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Edited by Myung K Park and Warren G Guntheroth. Published by Mosby Elsevier, 2006, £44.99 (paperback), pp 280. ISBN ‐10: 0‐3230‐3570‐1
How to read paediatric ECGs is an unusual book, which harks back to the past. In this era of information overload, the quick answer to most questions – medical or otherwise – can be obtained by “Googling” or similar shortcuts. This book takes a more traditional approach.
The first chapter deals with the lost art of vectorcardiography – the application of basic physics and mathematics to the interpretation of the ECG. Read this chapter carefully and the mysteries of QRS axis and even the EP Holy Grail – pathway spotting in Wolff‐Parkinson‐White syndrome – become less opaque. Chapter 2 is a bit more conventional and deals with the measurement of basic intervals (PR, QRS, etc) but also adds in exotica such as JT intervals. It deals with the calculation of axis for which three methods are detailed. In chapters 3 and 4, normal values are described with copious illustrations and tables covering the premature neonate upwards. Chapter 5 deals with the complexity of ECG evaluation of chamber hypertrophy. By this stage I started to twitch and reach for my imaginary echo probe. Clearly, in modern medical practice, echocardiography is simpler and more accurate in the assessment of chamber size and wall thickness. Nonetheless, a good understanding of the ECG may prove helpful in confusing cases. Chapter 6 deals in great detail with bundle branch block and includes an extensive treatise on partial right bundle branch block in children. Complex vector loops are drawn, prefaced with the warning that “this is for advanced readers only”! There then follow chapters on ST segment analysis (including the t wave), arrhythmias, AV block and chamber analysis. The book finishes with a description of a concise systematic approach which can be used to read the ECG and analyse arrhythmias and AV block.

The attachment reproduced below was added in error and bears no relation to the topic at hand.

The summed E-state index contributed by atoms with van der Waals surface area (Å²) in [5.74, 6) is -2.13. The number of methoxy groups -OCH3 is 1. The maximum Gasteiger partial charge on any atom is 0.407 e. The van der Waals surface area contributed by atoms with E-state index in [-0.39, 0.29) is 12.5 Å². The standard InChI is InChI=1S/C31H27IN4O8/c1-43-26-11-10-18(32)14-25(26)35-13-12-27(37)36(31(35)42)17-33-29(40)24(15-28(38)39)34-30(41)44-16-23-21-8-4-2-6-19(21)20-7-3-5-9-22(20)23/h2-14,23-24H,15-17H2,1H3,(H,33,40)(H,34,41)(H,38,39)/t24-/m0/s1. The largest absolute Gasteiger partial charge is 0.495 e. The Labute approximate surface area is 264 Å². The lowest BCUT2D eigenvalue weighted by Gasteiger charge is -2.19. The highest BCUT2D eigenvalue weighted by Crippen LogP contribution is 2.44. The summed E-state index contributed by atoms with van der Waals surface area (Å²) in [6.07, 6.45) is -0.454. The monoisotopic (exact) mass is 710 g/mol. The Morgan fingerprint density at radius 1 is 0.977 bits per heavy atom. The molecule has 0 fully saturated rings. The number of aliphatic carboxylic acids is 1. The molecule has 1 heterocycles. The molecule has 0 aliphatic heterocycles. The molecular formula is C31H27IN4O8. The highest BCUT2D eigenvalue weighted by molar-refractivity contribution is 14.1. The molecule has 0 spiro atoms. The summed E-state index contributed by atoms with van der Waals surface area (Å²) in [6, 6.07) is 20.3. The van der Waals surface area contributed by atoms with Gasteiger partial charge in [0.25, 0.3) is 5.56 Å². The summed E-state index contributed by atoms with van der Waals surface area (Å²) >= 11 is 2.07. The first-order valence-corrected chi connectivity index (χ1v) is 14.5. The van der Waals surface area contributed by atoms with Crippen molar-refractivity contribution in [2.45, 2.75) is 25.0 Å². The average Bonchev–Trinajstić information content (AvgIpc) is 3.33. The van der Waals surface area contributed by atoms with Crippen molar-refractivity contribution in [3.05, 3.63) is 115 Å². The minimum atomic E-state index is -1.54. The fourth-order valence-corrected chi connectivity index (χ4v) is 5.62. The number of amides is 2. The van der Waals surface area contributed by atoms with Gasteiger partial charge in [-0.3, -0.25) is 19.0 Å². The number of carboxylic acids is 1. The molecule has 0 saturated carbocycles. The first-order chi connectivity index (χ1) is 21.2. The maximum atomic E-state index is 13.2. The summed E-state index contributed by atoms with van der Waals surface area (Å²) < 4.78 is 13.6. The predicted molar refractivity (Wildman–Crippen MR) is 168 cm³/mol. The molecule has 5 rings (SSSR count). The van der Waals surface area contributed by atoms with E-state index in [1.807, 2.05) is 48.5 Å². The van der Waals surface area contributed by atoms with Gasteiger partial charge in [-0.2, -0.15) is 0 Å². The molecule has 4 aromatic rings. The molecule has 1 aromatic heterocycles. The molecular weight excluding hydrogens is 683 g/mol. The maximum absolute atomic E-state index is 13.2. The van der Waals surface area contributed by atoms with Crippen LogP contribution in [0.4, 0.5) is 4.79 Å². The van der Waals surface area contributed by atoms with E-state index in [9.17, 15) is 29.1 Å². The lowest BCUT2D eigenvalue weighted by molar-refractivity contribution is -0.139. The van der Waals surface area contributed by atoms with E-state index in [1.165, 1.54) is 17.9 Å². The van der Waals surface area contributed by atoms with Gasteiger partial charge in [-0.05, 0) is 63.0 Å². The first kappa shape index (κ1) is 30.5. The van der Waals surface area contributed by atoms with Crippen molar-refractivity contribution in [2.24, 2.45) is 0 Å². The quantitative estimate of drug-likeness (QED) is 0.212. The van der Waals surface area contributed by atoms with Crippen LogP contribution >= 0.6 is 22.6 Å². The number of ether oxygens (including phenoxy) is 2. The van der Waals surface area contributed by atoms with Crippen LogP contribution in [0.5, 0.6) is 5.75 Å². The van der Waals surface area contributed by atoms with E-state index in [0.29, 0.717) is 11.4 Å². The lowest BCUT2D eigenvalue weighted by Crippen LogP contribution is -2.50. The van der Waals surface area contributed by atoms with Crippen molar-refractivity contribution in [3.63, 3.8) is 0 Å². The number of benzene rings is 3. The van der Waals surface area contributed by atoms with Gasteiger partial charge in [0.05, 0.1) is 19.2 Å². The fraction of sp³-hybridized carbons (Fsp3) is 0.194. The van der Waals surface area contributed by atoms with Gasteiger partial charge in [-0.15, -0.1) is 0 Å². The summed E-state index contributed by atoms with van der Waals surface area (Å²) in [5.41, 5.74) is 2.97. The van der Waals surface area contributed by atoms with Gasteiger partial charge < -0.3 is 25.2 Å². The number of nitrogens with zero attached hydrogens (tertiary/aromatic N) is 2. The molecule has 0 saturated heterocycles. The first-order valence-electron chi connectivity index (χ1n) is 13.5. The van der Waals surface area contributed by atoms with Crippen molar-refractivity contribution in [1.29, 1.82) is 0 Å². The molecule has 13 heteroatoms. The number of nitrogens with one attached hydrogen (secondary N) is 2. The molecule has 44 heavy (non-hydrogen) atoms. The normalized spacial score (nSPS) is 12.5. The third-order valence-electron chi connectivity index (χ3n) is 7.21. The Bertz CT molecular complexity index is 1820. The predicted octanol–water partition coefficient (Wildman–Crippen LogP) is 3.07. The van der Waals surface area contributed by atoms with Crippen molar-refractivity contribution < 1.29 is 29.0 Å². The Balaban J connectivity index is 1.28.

How to read paediatric ECGs is clearly illustrated and each chapter is supplemented by excellent review questions that test knowledge of the preceding chapter. There are some very good reference tables of normal values. The book does, however, have some notable omissions. For example, the section on “reading the paced ECG” is extremely brief and omits to mention newer developments such as the biventricular pacemaker and implantable defibrillator. Similarly, the section on Wolff‐Parkinson‐White syndrome is short and could be improved by the inclusion of pathway localisation algorithms and a description of why the localisation of the pathway is useful in the ablation era.
Overall, this is an interesting and erudite book that will endow the reader with an improved understanding of the theoretical basis of the ECG. I am an enthusiast for endurance sports and, having recently completed the West Highland Way, I can testify to the purification of spirit that can be achieved by tramping through virgin snow across Rannoch Moor. The sense of achievement is immense and is supplemented by a deeper knowledge of oneself, one's Creator and fellow man. At the same time, there are blisters, sore muscles and relief that it is all over. This book is a bit like that. Try it!it!